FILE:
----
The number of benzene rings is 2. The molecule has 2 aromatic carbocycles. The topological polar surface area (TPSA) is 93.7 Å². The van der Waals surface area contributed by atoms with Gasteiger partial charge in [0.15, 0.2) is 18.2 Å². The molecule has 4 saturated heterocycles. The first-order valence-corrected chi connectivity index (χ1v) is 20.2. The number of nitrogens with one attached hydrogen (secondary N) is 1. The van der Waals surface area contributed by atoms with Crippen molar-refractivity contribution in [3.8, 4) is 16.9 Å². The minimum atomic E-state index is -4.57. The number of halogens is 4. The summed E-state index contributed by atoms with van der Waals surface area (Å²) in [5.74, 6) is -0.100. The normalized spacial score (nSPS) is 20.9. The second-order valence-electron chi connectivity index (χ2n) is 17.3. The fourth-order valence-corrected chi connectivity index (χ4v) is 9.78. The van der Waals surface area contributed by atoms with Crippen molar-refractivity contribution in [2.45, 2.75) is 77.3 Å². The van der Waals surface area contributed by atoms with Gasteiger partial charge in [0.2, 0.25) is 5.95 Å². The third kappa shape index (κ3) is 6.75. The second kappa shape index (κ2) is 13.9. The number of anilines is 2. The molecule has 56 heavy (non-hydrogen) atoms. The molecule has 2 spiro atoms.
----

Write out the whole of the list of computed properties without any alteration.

The number of benzene rings is 2. The molecule has 2 aromatic carbocycles. The topological polar surface area (TPSA) is 93.7 Å². The van der Waals surface area contributed by atoms with Gasteiger partial charge in [0.15, 0.2) is 18.2 Å². The molecule has 4 saturated heterocycles. The first-order valence-corrected chi connectivity index (χ1v) is 20.2. The number of nitrogens with one attached hydrogen (secondary N) is 1. The van der Waals surface area contributed by atoms with Crippen molar-refractivity contribution in [3.8, 4) is 16.9 Å². The minimum atomic E-state index is -4.57. The number of halogens is 4. The summed E-state index contributed by atoms with van der Waals surface area (Å²) in [5.74, 6) is -0.100. The normalized spacial score (nSPS) is 20.9. The second-order valence-electron chi connectivity index (χ2n) is 17.3. The fourth-order valence-corrected chi connectivity index (χ4v) is 9.78. The van der Waals surface area contributed by atoms with Crippen molar-refractivity contribution in [2.45, 2.75) is 77.3 Å². The van der Waals surface area contributed by atoms with Gasteiger partial charge in [0.2, 0.25) is 5.95 Å². The third kappa shape index (κ3) is 6.75. The second kappa shape index (κ2) is 13.9. The number of anilines is 2. The molecule has 56 heavy (non-hydrogen) atoms. The molecule has 2 spiro atoms.